But Katz didn’t want the mountain life back then. He was a young, ambitious businessman eager to make good money in the lucrative world of finance. After graduating from college in 1988, Katz had joined Drexel Burnham Lambert, a major Wall Street investment banking firm that went bankrupt 18 months later. Katz moved to Smith Barney Inc. before becoming an early employee at a new private equity firm called Apollo Global Management LLC, which was started by his old boss from Drexel.
That was August 1990. Then came the trip to Vail, and then came a decision by the firm that would prove pivotal to Katz’s career: In 1992, Apollo took control of Gillett Holdings Inc., a bankrupt company that owned Vail Associates. Eventually, Apollo restructured the company and expanded its operations, merging Vail and Beaver Creek with Keystone and Breckenridge to create Vail Resorts. Katz worked on these transactions and joined the board of Vail Resorts before Apollo took the company public in 1997. The initial public offering price was $22.50 per share. Katz was 30 years old.
By 2004, Apollo had divested itself of its Vail Resorts stock, but Katz, who had moved to Boulder with his family for a post-9/11 lifestyle change, was still on the company’s board. In fact, he was lead director and in charge of finding a new CEO. When some board members asked if he’d consider taking the position, Katz was intrigued but cautious.
Since moving, work had taken something of a back seat to family life and self-improvement. In 2003, Katz had enrolled in a long-term course with the Matrix Leadership Institute, whose seminars promote self-examination and vulnerability as critical to becoming an effective leader. His sons were six and four at the time, and his wife, Elana Amsterdam, had just started the grain-free, paleo recipe blog elanaspantry.com, which would lead to her success as a New York Times best-selling author of three cookbooks. How would heading up a major resort company change the comfortable life they’d built?
Still, the prospect of running Vail Resorts appealed to Katz, who saw significant potential in the destination travel business. The company already owned some of the most popular ski resorts in the world and employed scores of passionate staffers. At Apollo, where Katz honed his acumen for acquiring companies, he’d learned to look for organizations with positive employees. Katz believed that if he could foster the existing motivation of Vail’s employees, that passion could drive the business places no one imagined were possible. “At Vail Resorts, we had everybody inspired, in general,” Katz says. “The question was if they were inspired about the mountains or about the company.”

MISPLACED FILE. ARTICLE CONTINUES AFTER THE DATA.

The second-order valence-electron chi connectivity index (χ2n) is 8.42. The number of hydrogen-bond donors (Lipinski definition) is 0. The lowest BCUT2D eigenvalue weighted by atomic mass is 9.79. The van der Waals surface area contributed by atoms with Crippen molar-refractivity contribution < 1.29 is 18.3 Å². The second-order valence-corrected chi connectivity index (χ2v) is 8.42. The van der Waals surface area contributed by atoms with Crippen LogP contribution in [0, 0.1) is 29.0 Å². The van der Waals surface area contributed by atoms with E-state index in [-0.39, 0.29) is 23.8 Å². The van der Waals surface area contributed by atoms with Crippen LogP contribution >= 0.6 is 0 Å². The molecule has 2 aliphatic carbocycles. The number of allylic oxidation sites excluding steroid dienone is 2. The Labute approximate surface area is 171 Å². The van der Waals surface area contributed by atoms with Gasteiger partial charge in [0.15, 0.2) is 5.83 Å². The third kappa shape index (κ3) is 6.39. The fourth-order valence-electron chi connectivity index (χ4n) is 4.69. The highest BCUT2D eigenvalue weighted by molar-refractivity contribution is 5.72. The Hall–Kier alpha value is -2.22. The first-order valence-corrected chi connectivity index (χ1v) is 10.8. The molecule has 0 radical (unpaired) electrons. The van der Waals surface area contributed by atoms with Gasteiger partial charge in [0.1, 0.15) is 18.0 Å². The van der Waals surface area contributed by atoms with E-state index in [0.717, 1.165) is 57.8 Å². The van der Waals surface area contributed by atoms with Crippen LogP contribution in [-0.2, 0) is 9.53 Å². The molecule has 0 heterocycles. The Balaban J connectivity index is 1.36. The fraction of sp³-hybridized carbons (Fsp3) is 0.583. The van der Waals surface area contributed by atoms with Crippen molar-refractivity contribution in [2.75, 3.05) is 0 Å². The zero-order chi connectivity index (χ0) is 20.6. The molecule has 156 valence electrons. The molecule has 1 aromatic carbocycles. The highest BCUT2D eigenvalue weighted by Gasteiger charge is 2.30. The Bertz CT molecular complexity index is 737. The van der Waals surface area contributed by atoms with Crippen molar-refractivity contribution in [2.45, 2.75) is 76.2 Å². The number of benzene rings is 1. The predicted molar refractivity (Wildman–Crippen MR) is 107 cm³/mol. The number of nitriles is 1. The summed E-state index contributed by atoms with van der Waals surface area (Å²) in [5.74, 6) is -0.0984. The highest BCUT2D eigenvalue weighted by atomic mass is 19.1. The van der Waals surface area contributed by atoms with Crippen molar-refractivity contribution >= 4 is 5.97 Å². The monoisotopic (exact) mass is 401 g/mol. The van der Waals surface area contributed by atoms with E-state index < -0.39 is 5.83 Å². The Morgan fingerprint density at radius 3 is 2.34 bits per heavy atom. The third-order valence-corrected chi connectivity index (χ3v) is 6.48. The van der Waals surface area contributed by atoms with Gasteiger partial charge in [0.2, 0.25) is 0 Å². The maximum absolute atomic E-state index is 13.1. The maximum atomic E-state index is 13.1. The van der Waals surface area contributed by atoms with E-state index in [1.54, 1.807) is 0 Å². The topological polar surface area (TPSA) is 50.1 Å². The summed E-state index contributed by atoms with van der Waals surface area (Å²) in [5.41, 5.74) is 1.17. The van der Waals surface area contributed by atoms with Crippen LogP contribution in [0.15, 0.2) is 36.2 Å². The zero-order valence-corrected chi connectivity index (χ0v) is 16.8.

Before he took the job, Katz wanted to make sure he and the board were aligned when it came to the future of Vail Resorts. “I wanted the board to absolutely know there would be changes…and I knew that not everything would go well,” Katz says. “You try new things, and some of it works and some doesn’t. Some people will like what you’re doing, some won’t, and the board needed to be OK with that.” The board was more than OK with that, and in February 2006, Katz became CEO of Vail Resorts. The ski industry hasn’t been the same since.
The company Katz signed on to lead was already big. When he took charge in 2006, Vail Resorts owned five ski resorts—Colorado’s Breckenridge, Keystone, Vail, and Beaver Creek, along with Lake Tahoe’s Heavenly. Stock was trading at $33. Katz was determined to make Vail Resorts a multinational corporation, and his first order of business was to move the company from its mountain headquarters in Avon, Colorado, to a 10-story building in Broomfield’s Interlocken office park. The move shocked and angered many of the mountain-based employees. Those who were fervent about the mountains declined to move. And those who migrated to the Front Range to keep their jobs—or take promotions—were warned not to gripe. “Rob saw this was big business that needed to be taken more seriously,” says a former Vail Resorts employee who moved from the mountains to Broomfield. “Some people were resentful. They loved the sport and didn’t want to think of it as big business, especially one driven by a Wall Street guy.”
For others, the move breathed vitality into a workplace that had become stagnant. Matt Jones, now senior director of human resources for Vail Mountain, was one of the Avon guys who moved to Broomfield. Five months before the corporate headquarters relocation, Jones’ boss resigned. Jones could have been set adrift—he was leaving the mountains and upending his life to work in a Denver suburb. But Katz’s vision smoothed the transition, he says. “I remember Rob pulling me into his office [the day after my boss resigned] and telling me that he saw people as the company’s greatest asset and that he was committed to building good leaders,” Jones says. “At the time, I appreciated it. It wasn’t just the opportunity for personal growth but that he had that clear vision and wasn’t afraid to lay it out there and talk about it.”
That early vision did not include collaborating with other Colorado ski resorts. In another bold move, Katz pulled Vail Resorts’ membership from the industry trade group Colorado Ski Country USA (CSCUSA) in 2008. His main complaints were that the organization spent too much on marketing and didn’t pay enough attention to government affairs. Vail Resorts, the company with the most skier days of CSCUSA’s members at the time—today there are 22 members—opted to go it alone.